In the late 1980's, R.E.M. became known as the founders of the American alternative rock scene. They found a way to blend diverse styles such as punk, folk, and pop together to produce a light, jangly sound that was completely original at the time, yet still chock-full of good hooks that kept fans looking for more. In 1988, they were finally signed to a major label, and by 1992, they were arguably the biggest rock band in the world with the release of their masterpiece Automatic for the People
. Everything was looking up for the Athens, Georgia-based quartet. But Monster
loomed on the horizon. Often considered the start of their demise, the 1994 album (which I think is quite good) was considered weak and cheesy. New Adventures in Hi-Fi
was a slight consolation to the older fans, but soon thereafter, drummer Bill Berry (and his infamous mondo-brow) retired from the band to become a farmer. Likewise, the 1998 album Up
was considered anything but a turn in the right direction.
This is the background behind Reveal
, the red-headed stepchild of R.E.M. albums. It was received with mixed results. Some people, such as Nacho considered it to be the nadir of the band's career. Others though it was a step in the right direction; Amazon.com even considered it a best of 2001 album. As for myself, I fall somewhere in between. I found it along with Out of Time
in the bargain bin at Media Play for a combined $8.00 (USD). Being an avid fan, I quickly snatched the albums up and bought them.
is quite a difficult record to get. I was expecting something similar to the type of material released from R.E.M.'s late-'80's heyday. What I got was quite different. I quickly went the route of most people who bought the album, leaving it to rot near the bottom of my CD stack. However, once I moved into my college dorm, I started listening again. Call it boredom, hometown pride, or insanity, but I started to appreciate the album more and more with each listen.
In short, this is R.E.M. for adults; Reveal
is their Fettuccini Alfredo compared to Life's Rich Pageant's
mac-'n-cheese sound. Gone are the hyper songs about Superman and the end of the world. Often called a Michael Stipe album, it's much lighter, more produced, and lyrically clear than the albums of the '80's. Though different from the R.E.M. of old, it shows how a band that has released seventeen albums evolves over their 20+ year career matures.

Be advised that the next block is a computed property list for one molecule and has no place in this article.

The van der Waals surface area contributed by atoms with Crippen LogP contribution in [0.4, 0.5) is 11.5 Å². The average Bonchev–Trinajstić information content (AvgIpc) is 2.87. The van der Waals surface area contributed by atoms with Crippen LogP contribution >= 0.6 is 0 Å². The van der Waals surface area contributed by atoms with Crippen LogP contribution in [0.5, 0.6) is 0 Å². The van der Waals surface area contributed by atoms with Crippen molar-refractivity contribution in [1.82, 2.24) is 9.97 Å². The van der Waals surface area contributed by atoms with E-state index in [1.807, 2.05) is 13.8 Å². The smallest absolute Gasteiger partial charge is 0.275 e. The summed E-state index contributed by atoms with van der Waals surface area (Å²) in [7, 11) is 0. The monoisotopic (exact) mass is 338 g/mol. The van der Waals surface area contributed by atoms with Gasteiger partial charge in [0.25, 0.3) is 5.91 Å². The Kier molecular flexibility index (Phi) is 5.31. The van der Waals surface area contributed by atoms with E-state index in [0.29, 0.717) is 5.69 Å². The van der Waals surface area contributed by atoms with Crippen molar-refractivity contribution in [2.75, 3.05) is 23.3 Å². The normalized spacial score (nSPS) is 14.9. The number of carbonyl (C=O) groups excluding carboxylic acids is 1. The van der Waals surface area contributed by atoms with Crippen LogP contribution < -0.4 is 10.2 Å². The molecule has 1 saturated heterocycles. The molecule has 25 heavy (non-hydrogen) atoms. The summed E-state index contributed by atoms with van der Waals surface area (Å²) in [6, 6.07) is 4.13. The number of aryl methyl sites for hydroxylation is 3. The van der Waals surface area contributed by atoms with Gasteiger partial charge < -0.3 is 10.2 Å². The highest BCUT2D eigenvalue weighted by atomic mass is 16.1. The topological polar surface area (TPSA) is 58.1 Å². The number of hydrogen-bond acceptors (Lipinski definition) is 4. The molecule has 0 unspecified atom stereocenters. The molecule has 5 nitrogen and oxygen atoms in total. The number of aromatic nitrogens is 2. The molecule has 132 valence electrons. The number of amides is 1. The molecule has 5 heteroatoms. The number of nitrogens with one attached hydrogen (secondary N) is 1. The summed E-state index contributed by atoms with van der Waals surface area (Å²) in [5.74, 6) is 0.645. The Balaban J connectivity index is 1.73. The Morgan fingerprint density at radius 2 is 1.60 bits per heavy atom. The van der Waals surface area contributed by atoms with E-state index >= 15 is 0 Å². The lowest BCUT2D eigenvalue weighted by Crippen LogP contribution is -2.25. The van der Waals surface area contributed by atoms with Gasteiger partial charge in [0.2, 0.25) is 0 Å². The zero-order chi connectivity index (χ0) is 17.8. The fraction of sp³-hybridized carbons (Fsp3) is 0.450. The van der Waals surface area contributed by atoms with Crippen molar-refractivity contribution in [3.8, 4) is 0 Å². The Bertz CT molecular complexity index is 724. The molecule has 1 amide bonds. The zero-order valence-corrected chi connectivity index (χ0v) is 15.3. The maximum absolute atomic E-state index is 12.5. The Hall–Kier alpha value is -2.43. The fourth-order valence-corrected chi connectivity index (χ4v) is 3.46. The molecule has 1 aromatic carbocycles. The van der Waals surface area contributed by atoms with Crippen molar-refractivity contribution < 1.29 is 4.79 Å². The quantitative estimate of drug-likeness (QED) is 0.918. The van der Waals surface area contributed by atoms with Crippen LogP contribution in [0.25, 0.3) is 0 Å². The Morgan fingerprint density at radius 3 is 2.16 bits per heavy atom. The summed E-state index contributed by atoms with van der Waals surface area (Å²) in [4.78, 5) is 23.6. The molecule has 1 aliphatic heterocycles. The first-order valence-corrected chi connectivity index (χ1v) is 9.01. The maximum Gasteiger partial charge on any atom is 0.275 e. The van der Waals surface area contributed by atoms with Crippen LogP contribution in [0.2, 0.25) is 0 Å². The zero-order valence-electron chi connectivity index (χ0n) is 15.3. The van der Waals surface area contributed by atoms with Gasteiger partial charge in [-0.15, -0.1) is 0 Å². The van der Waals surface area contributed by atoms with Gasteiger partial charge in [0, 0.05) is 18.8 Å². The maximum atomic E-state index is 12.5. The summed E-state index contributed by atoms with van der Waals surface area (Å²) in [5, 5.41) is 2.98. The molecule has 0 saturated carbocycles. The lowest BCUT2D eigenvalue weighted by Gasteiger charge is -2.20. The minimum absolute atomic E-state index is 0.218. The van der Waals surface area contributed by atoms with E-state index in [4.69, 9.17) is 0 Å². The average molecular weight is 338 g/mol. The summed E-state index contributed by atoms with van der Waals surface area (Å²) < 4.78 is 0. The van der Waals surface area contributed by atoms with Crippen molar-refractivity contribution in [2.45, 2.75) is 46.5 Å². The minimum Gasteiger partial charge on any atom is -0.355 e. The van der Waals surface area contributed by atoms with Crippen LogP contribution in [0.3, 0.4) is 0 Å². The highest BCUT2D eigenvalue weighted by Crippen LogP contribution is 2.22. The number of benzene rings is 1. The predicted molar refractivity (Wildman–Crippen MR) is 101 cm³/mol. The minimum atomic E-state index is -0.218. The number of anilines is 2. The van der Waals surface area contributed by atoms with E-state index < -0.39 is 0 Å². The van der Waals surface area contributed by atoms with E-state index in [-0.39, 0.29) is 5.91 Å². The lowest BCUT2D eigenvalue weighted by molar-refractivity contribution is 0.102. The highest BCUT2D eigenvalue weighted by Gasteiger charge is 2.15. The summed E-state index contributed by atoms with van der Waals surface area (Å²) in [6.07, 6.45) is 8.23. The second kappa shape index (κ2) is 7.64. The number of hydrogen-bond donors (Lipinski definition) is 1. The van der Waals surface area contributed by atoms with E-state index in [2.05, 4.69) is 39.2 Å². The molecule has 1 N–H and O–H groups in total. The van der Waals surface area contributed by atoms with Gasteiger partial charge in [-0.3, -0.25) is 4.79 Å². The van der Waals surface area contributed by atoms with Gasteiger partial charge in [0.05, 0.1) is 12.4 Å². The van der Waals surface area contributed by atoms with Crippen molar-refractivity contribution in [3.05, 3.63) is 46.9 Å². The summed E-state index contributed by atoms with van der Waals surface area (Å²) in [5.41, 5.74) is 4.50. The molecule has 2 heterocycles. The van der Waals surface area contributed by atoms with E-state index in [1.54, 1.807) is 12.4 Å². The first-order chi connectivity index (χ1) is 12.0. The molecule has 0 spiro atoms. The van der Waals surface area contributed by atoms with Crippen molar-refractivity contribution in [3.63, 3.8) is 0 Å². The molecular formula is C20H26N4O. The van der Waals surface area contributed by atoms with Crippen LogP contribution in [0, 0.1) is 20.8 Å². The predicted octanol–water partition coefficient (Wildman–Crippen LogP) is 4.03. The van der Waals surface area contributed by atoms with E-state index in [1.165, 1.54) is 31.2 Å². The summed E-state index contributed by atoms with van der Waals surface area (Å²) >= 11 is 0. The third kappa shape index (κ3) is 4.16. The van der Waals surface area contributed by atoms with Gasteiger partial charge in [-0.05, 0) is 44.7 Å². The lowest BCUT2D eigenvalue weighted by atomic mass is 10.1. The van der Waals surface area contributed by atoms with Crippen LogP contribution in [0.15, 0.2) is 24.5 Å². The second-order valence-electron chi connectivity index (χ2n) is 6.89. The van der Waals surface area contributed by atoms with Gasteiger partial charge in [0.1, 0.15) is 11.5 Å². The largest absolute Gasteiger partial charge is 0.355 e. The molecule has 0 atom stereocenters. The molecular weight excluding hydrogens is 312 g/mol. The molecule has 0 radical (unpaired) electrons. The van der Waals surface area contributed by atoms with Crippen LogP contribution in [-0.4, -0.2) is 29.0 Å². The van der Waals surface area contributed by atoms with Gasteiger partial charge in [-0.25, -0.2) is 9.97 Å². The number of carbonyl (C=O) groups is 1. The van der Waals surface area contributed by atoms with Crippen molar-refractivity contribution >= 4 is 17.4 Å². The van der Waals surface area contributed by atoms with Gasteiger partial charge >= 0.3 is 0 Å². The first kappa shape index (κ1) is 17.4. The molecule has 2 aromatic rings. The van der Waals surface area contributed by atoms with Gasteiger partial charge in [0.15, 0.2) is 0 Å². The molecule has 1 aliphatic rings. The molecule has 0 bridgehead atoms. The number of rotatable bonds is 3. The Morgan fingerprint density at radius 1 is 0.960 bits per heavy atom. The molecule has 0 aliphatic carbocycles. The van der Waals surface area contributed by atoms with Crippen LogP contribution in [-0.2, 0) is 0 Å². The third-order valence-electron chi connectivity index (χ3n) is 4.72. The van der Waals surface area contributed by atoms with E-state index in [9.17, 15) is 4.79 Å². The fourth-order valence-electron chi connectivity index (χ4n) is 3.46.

On first listen, you'll notice that the album is very relaxed and ambient-sounding. There are even some tracks like I've Been High
that are entirely done with electronics. Overall, though, the album may quickly turn you off with its drastically different sound for R.E.M. However, one of my suggestions is to listen to it with headphones. You'll start to notice some extra background ambient noises and other subtle things. From the upbeat (for this album) The Lifting
through the calm, Brian Wilson-esque Beachball
, you hear a light, adult alternative album that will grow on you after a few listens. No, it isn't the vintage R.E.M. we all love, but if you try not to approach it as an old-style R.E.M. album, you may find yourself liking it.
Although I generally praise the album, it's quite obviously not the best one they have done, as it is quite inconsistent in some places. Overall, it is definitely a mood album, so it isn't versatile at all. Some tracks, such as All the Way to Reno
drag on so long, you really think you're going to be in Reno by the time you're finished. When the album hits, it hits dead-on, but when it misses, it really fails. This is one of the reasons it isn't among my top albums by the group.
All in all, this album could be easily enjoyed while just kicking back and relaxing on a rainy day. The light, airy sound definitely has the potential for adverse reactions by old-school fans who are thinking that it will be another Murmur
. If that's what you are looking for, stay away from this album and find something else. However, if you look at the album as a work on its own, you'll see that it realy isn't as bad as some people say.
R.E.M. proves they are maturing
Strong Tracks are very good
Has a unique sound for the time period
Does not sound like the R.E.M. of old
Very inconsistent and not versatile
Weak tracks are very weak
She Just Wants to Be
Beat a Drum
Imitation of Life
I'll Take the Rain